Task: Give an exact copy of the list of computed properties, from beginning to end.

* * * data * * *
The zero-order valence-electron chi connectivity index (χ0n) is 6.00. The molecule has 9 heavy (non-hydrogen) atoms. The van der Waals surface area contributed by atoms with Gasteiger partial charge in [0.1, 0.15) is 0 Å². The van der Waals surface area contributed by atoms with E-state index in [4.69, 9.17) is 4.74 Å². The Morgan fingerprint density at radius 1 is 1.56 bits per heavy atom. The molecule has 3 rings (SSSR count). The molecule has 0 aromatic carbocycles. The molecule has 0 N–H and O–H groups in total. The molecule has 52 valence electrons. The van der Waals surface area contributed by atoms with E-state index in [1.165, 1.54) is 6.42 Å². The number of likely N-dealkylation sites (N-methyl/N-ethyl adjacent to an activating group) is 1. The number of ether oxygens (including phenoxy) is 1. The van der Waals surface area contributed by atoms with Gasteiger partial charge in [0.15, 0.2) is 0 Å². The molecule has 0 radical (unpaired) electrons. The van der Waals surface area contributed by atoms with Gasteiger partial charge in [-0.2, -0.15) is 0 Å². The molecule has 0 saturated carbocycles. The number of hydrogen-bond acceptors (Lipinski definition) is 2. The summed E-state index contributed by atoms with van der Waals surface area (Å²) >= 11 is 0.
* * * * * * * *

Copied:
The zero-order valence-electron chi connectivity index (χ0n) is 6.00. The molecule has 9 heavy (non-hydrogen) atoms. The van der Waals surface area contributed by atoms with Gasteiger partial charge in [0.1, 0.15) is 0 Å². The van der Waals surface area contributed by atoms with E-state index in [4.69, 9.17) is 4.74 Å². The Morgan fingerprint density at radius 1 is 1.56 bits per heavy atom. The molecule has 3 rings (SSSR count). The molecule has 0 aromatic carbocycles. The molecule has 0 N–H and O–H groups in total. The molecule has 52 valence electrons. The van der Waals surface area contributed by atoms with E-state index in [1.165, 1.54) is 6.42 Å². The number of likely N-dealkylation sites (N-methyl/N-ethyl adjacent to an activating group) is 1. The number of ether oxygens (including phenoxy) is 1. The van der Waals surface area contributed by atoms with Gasteiger partial charge in [0.15, 0.2) is 0 Å². The molecule has 0 radical (unpaired) electrons. The van der Waals surface area contributed by atoms with Gasteiger partial charge in [-0.2, -0.15) is 0 Å². The molecule has 0 saturated carbocycles. The number of hydrogen-bond acceptors (Lipinski definition) is 2. The summed E-state index contributed by atoms with van der Waals surface area (Å²) >= 11 is 0.